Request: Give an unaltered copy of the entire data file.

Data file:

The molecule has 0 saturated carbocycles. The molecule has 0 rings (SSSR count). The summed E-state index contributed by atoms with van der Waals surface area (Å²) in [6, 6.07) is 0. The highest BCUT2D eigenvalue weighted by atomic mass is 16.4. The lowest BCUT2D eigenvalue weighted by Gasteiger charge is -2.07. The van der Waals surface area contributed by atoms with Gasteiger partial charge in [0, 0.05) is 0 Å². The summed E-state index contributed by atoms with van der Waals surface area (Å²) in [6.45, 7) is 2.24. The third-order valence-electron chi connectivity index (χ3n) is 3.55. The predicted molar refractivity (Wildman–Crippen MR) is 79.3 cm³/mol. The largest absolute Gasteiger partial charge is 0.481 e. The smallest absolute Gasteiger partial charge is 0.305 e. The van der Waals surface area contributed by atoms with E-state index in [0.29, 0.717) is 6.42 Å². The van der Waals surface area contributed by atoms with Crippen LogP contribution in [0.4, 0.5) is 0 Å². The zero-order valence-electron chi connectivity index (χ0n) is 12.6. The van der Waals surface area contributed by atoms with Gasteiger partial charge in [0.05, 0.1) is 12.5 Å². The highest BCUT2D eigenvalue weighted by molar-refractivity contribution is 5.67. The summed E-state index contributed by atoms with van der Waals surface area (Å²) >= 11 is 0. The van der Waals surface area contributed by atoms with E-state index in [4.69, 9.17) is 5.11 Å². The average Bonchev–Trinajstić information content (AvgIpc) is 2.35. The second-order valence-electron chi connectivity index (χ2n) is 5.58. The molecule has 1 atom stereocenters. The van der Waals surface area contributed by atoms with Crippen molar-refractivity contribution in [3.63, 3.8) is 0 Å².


The molecule has 0 saturated carbocycles. The molecule has 0 rings (SSSR count). The summed E-state index contributed by atoms with van der Waals surface area (Å²) in [6, 6.07) is 0. The highest BCUT2D eigenvalue weighted by atomic mass is 16.4. The lowest BCUT2D eigenvalue weighted by Gasteiger charge is -2.07. The van der Waals surface area contributed by atoms with Gasteiger partial charge in [0, 0.05) is 0 Å². The summed E-state index contributed by atoms with van der Waals surface area (Å²) in [6.45, 7) is 2.24. The third-order valence-electron chi connectivity index (χ3n) is 3.55. The predicted molar refractivity (Wildman–Crippen MR) is 79.3 cm³/mol. The largest absolute Gasteiger partial charge is 0.481 e. The smallest absolute Gasteiger partial charge is 0.305 e. The van der Waals surface area contributed by atoms with E-state index in [0.29, 0.717) is 6.42 Å². The van der Waals surface area contributed by atoms with Crippen LogP contribution in [0.4, 0.5) is 0 Å². The zero-order valence-electron chi connectivity index (χ0n) is 12.6. The van der Waals surface area contributed by atoms with Gasteiger partial charge in [0.05, 0.1) is 12.5 Å². The highest BCUT2D eigenvalue weighted by molar-refractivity contribution is 5.67. The summed E-state index contributed by atoms with van der Waals surface area (Å²) >= 11 is 0. The van der Waals surface area contributed by atoms with E-state index in [4.69, 9.17) is 5.11 Å². The average Bonchev–Trinajstić information content (AvgIpc) is 2.35. The second-order valence-electron chi connectivity index (χ2n) is 5.58. The molecule has 1 atom stereocenters. The van der Waals surface area contributed by atoms with Crippen molar-refractivity contribution in [3.63, 3.8) is 0 Å².